Daniel Jacobson discusses Manchester’s rich cultural heritage in the aftermath of last week’s terrorist attack.
Recently, I listened to Elbow’s 2008 record Seldom Seen Kid for the first time in years. Elbow formed in 1991 in my hometown of Bury, North Manchester, and their music and story have become woven into the town’s very fabric. Seldom Seen Kid is, in my opinion, the most quintessentially Mancunian album since The Stone Roses (1989). It combines the swagger and directness of the Sex Pistols with the gritty, romantic poignancy of The Smiths in a way only a Mancunian band can achieve. But it was the closing track, ‘Friend of Ours’, which stole my heart. The song is about Bryan Glancy, a Bury busker and friend of the band, who died suddenly in 2006. With its soaring strings and piano lead, the track ends with the line ‘Love you, mate’ – the last thing Glancy said to each of the band’s members. Whilst many of us never met him, from this song alone, we find ourselves missing him intensely.
After recent events, we have found ourselves missing many more. Shortly after 10:30pm on Monday 22nd May, 22-year-old Salman Abedi blew himself up in the foyer of Manchester Arena as spectators made their way out of an Ariana Grande concert, killing 22 people and injuring many more. I remember watching the story unravel at my desk, from scare, to terrorist threat, to the confirmed deaths, the majority of them children and teenage girls. I saw videos of rows of ambulances and police tape along the streets I would traverse twice a day, making my way to and from school. Like many of the young fans at this show, my first concert was also at this venue: Radiohead performed there in October 2012, back when it was still the MEN Arena. Despite being safe, and 150 miles away in London, with my family fast asleep in Manchester’s suburbs, it became impossible to distance myself from the events unfolding back home.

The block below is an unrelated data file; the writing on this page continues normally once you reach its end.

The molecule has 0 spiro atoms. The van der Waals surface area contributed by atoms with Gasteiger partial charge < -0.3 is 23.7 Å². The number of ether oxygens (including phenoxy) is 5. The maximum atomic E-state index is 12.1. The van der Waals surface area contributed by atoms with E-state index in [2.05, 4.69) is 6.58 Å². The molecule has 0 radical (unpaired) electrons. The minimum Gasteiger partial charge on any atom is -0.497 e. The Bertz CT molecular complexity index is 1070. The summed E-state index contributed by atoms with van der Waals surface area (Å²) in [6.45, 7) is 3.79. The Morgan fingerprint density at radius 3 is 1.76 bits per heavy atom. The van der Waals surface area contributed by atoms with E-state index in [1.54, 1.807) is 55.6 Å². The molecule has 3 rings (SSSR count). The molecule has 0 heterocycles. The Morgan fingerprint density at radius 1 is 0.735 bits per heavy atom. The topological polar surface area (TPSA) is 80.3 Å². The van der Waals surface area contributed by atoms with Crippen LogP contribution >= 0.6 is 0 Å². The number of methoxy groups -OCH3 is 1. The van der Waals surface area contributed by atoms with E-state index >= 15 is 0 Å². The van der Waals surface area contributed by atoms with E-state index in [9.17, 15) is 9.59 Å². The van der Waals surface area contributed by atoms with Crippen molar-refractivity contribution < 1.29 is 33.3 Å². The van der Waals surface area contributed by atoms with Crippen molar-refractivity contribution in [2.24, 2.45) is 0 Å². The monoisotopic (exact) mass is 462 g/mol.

Manchester has always been a city defined by its strife. At a vigil the day following the attack, poet Tony Walsh recited the following:
‘…this is a place that has been through some hard times: oppressions, recessions, depressions, and dark times.
But we keep fighting back with Greater Manchester’s spirit. Northern grit, northern wit, and Greater Manchester lyrics
And these hard times again…’
It is this ‘Northern grit’ that has always defined Mancunian culture and history. Morrissey opens his autobiography with the bittersweet observation: ‘My childhood is streets upon streets upon streets upon streets. Streets to define you and streets to confine you, with no sign of motorway, freeway, or highway.’ The deafening clanking of machinery from the nearby Quarry Bank Mill and the soot-stained clouds have inspired novels such as Dickens’ Hard Times and Orwell’s The Road to Wigan Pier, helping to piece together the poverty-stricken industrial clamour of the North West. Any L.S. Lowry work presents vast crowds of nineteenth-century commuters, backs hunched and leaning on their walking sticks, wading through thick, choking smog. This figurative smogginess is not something Mancunians try to hide. On the contrary, it is something to bask in. If this culture is in your DNA, what is to be gained from hiding it?